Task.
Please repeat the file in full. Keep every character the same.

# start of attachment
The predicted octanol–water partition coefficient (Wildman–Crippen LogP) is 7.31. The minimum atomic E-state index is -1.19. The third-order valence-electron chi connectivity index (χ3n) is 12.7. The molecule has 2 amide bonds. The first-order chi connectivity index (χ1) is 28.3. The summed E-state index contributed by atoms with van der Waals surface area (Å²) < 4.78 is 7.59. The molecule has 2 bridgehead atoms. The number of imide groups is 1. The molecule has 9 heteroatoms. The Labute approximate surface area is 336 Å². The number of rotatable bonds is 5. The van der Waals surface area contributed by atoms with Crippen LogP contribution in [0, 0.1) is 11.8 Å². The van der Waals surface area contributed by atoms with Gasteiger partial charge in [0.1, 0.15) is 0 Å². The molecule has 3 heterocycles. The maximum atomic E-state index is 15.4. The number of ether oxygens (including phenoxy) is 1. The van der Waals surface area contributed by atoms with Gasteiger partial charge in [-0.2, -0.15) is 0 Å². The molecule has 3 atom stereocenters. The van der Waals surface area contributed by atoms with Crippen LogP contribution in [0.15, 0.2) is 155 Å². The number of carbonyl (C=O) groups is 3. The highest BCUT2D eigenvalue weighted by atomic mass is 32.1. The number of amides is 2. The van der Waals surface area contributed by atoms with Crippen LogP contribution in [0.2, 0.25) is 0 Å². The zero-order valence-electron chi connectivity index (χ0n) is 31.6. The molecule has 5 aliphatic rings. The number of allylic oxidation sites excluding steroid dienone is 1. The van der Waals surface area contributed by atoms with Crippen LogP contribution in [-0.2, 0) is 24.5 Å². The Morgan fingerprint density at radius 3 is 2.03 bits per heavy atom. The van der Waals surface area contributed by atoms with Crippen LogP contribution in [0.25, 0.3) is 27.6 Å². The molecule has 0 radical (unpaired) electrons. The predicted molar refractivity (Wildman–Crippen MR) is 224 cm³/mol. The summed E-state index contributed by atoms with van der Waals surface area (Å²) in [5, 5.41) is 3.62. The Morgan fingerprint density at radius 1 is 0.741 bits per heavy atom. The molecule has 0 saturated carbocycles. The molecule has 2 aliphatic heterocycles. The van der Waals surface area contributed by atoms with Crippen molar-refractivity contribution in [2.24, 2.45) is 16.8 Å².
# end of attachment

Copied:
The predicted octanol–water partition coefficient (Wildman–Crippen LogP) is 7.31. The minimum atomic E-state index is -1.19. The third-order valence-electron chi connectivity index (χ3n) is 12.7. The molecule has 2 amide bonds. The first-order chi connectivity index (χ1) is 28.3. The summed E-state index contributed by atoms with van der Waals surface area (Å²) < 4.78 is 7.59. The molecule has 2 bridgehead atoms. The number of imide groups is 1. The molecule has 9 heteroatoms. The Labute approximate surface area is 336 Å². The number of rotatable bonds is 5. The van der Waals surface area contributed by atoms with Crippen LogP contribution in [0, 0.1) is 11.8 Å². The van der Waals surface area contributed by atoms with Gasteiger partial charge in [0.1, 0.15) is 0 Å². The molecule has 3 heterocycles. The maximum atomic E-state index is 15.4. The number of ether oxygens (including phenoxy) is 1. The van der Waals surface area contributed by atoms with Gasteiger partial charge in [-0.2, -0.15) is 0 Å². The molecule has 3 atom stereocenters. The van der Waals surface area contributed by atoms with Crippen LogP contribution in [0.15, 0.2) is 155 Å². The number of carbonyl (C=O) groups is 3. The highest BCUT2D eigenvalue weighted by atomic mass is 32.1. The number of amides is 2. The van der Waals surface area contributed by atoms with Crippen LogP contribution in [0.2, 0.25) is 0 Å². The zero-order valence-electron chi connectivity index (χ0n) is 31.6. The molecule has 5 aliphatic rings. The number of allylic oxidation sites excluding steroid dienone is 1. The van der Waals surface area contributed by atoms with Crippen LogP contribution in [-0.2, 0) is 24.5 Å². The Morgan fingerprint density at radius 3 is 2.03 bits per heavy atom. The van der Waals surface area contributed by atoms with Crippen LogP contribution in [0.25, 0.3) is 27.6 Å². The molecule has 0 radical (unpaired) electrons. The predicted molar refractivity (Wildman–Crippen MR) is 224 cm³/mol. The summed E-state index contributed by atoms with van der Waals surface area (Å²) in [5, 5.41) is 3.62. The Morgan fingerprint density at radius 1 is 0.741 bits per heavy atom. The molecule has 0 saturated carbocycles. The molecule has 2 aliphatic heterocycles. The van der Waals surface area contributed by atoms with Crippen molar-refractivity contribution in [2.24, 2.45) is 16.8 Å².